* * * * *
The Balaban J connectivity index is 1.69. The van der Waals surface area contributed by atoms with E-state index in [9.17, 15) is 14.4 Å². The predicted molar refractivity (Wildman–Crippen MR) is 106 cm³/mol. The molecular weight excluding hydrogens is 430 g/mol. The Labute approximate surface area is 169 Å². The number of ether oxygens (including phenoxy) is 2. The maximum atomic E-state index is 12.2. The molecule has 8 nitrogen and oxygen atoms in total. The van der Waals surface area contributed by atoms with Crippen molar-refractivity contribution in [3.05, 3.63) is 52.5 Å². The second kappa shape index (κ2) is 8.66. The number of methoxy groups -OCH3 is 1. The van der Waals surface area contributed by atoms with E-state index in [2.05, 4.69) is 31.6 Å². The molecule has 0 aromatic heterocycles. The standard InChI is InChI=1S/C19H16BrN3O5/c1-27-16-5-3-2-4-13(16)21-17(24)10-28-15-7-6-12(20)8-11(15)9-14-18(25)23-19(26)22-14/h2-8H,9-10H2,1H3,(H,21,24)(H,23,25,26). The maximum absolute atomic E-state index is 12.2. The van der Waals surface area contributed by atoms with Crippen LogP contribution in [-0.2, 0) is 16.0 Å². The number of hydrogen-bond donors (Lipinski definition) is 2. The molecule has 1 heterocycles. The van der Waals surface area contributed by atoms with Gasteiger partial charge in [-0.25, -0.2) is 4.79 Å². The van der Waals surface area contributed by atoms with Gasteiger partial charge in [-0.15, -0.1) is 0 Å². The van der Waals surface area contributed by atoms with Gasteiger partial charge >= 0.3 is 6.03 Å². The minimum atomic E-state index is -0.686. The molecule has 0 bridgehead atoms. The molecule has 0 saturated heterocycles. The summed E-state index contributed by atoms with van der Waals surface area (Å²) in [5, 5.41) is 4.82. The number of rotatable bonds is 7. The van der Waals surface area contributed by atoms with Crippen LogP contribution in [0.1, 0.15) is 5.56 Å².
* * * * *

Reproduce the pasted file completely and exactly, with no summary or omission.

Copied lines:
The Balaban J connectivity index is 1.69. The van der Waals surface area contributed by atoms with E-state index in [9.17, 15) is 14.4 Å². The predicted molar refractivity (Wildman–Crippen MR) is 106 cm³/mol. The molecular weight excluding hydrogens is 430 g/mol. The Labute approximate surface area is 169 Å². The number of ether oxygens (including phenoxy) is 2. The maximum atomic E-state index is 12.2. The molecule has 8 nitrogen and oxygen atoms in total. The van der Waals surface area contributed by atoms with Crippen molar-refractivity contribution in [3.05, 3.63) is 52.5 Å². The second kappa shape index (κ2) is 8.66. The number of methoxy groups -OCH3 is 1. The van der Waals surface area contributed by atoms with E-state index in [2.05, 4.69) is 31.6 Å². The molecule has 0 aromatic heterocycles. The standard InChI is InChI=1S/C19H16BrN3O5/c1-27-16-5-3-2-4-13(16)21-17(24)10-28-15-7-6-12(20)8-11(15)9-14-18(25)23-19(26)22-14/h2-8H,9-10H2,1H3,(H,21,24)(H,23,25,26). The maximum absolute atomic E-state index is 12.2. The van der Waals surface area contributed by atoms with Crippen LogP contribution in [-0.2, 0) is 16.0 Å². The number of hydrogen-bond donors (Lipinski definition) is 2. The molecule has 1 heterocycles. The van der Waals surface area contributed by atoms with Gasteiger partial charge in [-0.25, -0.2) is 4.79 Å². The van der Waals surface area contributed by atoms with Gasteiger partial charge in [-0.15, -0.1) is 0 Å². The van der Waals surface area contributed by atoms with Gasteiger partial charge >= 0.3 is 6.03 Å². The minimum atomic E-state index is -0.686. The molecule has 0 bridgehead atoms. The molecule has 0 saturated heterocycles. The summed E-state index contributed by atoms with van der Waals surface area (Å²) in [5, 5.41) is 4.82. The number of rotatable bonds is 7. The van der Waals surface area contributed by atoms with Crippen LogP contribution in [0.1, 0.15) is 5.56 Å².